distance

Distance – a Cabinet of Spanning Systems and the Significance of Scale and Time (2013)
Installation, mixed media; print on inkjet film, charcoal, pencil and Indian ink on paper, felt, sediments, plastic, plan- and production drawings, mountings, medium density fiberboard, wood studs, stool, projector, halogen spotlight with telescopic stand, time relay, cord.

The theory that the soil, and not just the object itself , is a medium for and carrier of knowledge, comes relatively late in archeology. The different layers of soil are “a bridging principle” between the individual items, i.e. the context of the discovery site is of utmost importance.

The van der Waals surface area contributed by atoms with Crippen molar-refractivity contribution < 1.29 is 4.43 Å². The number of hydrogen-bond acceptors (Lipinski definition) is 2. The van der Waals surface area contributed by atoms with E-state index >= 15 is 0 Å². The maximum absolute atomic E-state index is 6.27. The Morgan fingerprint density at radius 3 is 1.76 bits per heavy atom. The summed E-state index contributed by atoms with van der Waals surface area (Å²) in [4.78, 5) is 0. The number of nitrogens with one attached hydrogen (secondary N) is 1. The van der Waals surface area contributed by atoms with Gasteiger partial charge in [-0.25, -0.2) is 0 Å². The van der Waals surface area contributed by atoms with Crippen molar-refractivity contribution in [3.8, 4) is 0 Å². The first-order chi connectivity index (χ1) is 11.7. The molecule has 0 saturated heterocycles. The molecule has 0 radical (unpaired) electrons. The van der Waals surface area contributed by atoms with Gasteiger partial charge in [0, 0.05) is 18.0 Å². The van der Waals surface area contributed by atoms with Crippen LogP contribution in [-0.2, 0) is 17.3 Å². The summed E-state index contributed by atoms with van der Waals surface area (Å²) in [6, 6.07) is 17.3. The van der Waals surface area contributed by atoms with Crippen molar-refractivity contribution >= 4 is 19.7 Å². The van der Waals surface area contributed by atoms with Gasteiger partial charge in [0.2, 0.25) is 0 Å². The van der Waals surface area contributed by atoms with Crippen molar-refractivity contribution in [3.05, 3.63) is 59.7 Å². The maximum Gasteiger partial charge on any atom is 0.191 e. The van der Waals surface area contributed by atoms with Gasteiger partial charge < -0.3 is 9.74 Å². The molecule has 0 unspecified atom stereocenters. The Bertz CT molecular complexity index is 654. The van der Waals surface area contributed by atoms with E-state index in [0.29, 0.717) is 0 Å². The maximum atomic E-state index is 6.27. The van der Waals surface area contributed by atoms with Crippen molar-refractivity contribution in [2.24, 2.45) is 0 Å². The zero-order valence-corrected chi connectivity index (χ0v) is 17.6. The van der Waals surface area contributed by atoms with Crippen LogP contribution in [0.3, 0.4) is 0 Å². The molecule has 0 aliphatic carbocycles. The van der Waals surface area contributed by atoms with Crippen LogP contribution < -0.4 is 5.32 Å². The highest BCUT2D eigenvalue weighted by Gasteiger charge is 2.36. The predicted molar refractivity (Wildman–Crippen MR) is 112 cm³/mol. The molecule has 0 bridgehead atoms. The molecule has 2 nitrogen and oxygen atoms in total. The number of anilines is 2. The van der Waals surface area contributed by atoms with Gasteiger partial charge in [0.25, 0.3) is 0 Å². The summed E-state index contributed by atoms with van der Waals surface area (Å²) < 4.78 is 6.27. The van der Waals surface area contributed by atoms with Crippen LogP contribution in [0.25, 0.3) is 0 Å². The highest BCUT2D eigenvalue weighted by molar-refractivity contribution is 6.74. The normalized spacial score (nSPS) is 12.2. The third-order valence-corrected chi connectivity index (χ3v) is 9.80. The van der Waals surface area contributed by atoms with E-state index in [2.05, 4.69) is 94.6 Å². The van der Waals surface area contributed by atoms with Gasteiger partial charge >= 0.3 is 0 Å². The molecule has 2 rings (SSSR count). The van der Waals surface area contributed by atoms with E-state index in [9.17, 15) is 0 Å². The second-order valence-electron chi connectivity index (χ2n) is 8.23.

Freud works inspired by the archaeological method in his psychoanalytic work with repressed memories: in connection with the salvage of a material (memory) once secured and no longer the same, one faces a process in which something new arises instead of something old.
The idea for the piece “Distance – A Cabinet of Spanning Systems and the Significance of Scale and Time” consists of a layering technique. One can say that the method has the archaeological idea as a starting point. The excavation method in fact refers not only to the subject but also to memories, time, concept, and scale.

Review: Hufvudstadsbladet 2012-02-02 (Leena Kumola)
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